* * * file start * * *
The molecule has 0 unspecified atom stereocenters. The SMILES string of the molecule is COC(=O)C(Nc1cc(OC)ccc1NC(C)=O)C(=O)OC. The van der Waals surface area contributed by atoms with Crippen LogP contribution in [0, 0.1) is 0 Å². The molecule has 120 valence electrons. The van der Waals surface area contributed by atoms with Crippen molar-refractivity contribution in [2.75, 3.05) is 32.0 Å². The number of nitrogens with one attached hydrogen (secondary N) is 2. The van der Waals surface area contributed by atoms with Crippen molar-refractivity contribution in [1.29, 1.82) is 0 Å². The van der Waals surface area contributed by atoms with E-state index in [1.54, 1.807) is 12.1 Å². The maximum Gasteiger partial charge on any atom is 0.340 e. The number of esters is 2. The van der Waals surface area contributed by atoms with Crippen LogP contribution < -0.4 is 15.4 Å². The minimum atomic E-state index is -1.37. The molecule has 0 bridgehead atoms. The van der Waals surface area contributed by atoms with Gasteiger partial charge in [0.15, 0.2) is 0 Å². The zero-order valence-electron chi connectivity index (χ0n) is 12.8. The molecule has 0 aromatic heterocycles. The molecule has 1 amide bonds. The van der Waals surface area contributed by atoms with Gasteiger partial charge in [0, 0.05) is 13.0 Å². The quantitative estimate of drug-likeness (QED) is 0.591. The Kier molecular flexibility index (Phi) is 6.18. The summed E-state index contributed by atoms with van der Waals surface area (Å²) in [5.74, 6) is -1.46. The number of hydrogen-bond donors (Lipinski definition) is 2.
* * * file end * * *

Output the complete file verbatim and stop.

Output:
The molecule has 0 unspecified atom stereocenters. The SMILES string of the molecule is COC(=O)C(Nc1cc(OC)ccc1NC(C)=O)C(=O)OC. The van der Waals surface area contributed by atoms with Crippen LogP contribution in [0, 0.1) is 0 Å². The molecule has 120 valence electrons. The van der Waals surface area contributed by atoms with Crippen molar-refractivity contribution in [2.75, 3.05) is 32.0 Å². The number of nitrogens with one attached hydrogen (secondary N) is 2. The van der Waals surface area contributed by atoms with Crippen molar-refractivity contribution in [1.29, 1.82) is 0 Å². The van der Waals surface area contributed by atoms with E-state index in [1.54, 1.807) is 12.1 Å². The maximum Gasteiger partial charge on any atom is 0.340 e. The number of esters is 2. The van der Waals surface area contributed by atoms with Crippen LogP contribution < -0.4 is 15.4 Å². The minimum atomic E-state index is -1.37. The molecule has 0 bridgehead atoms. The van der Waals surface area contributed by atoms with Gasteiger partial charge in [0.15, 0.2) is 0 Å². The zero-order valence-electron chi connectivity index (χ0n) is 12.8. The molecule has 0 aromatic heterocycles. The molecule has 1 amide bonds. The van der Waals surface area contributed by atoms with Gasteiger partial charge in [0, 0.05) is 13.0 Å². The quantitative estimate of drug-likeness (QED) is 0.591. The Kier molecular flexibility index (Phi) is 6.18. The summed E-state index contributed by atoms with van der Waals surface area (Å²) in [5.74, 6) is -1.46. The number of hydrogen-bond donors (Lipinski definition) is 2.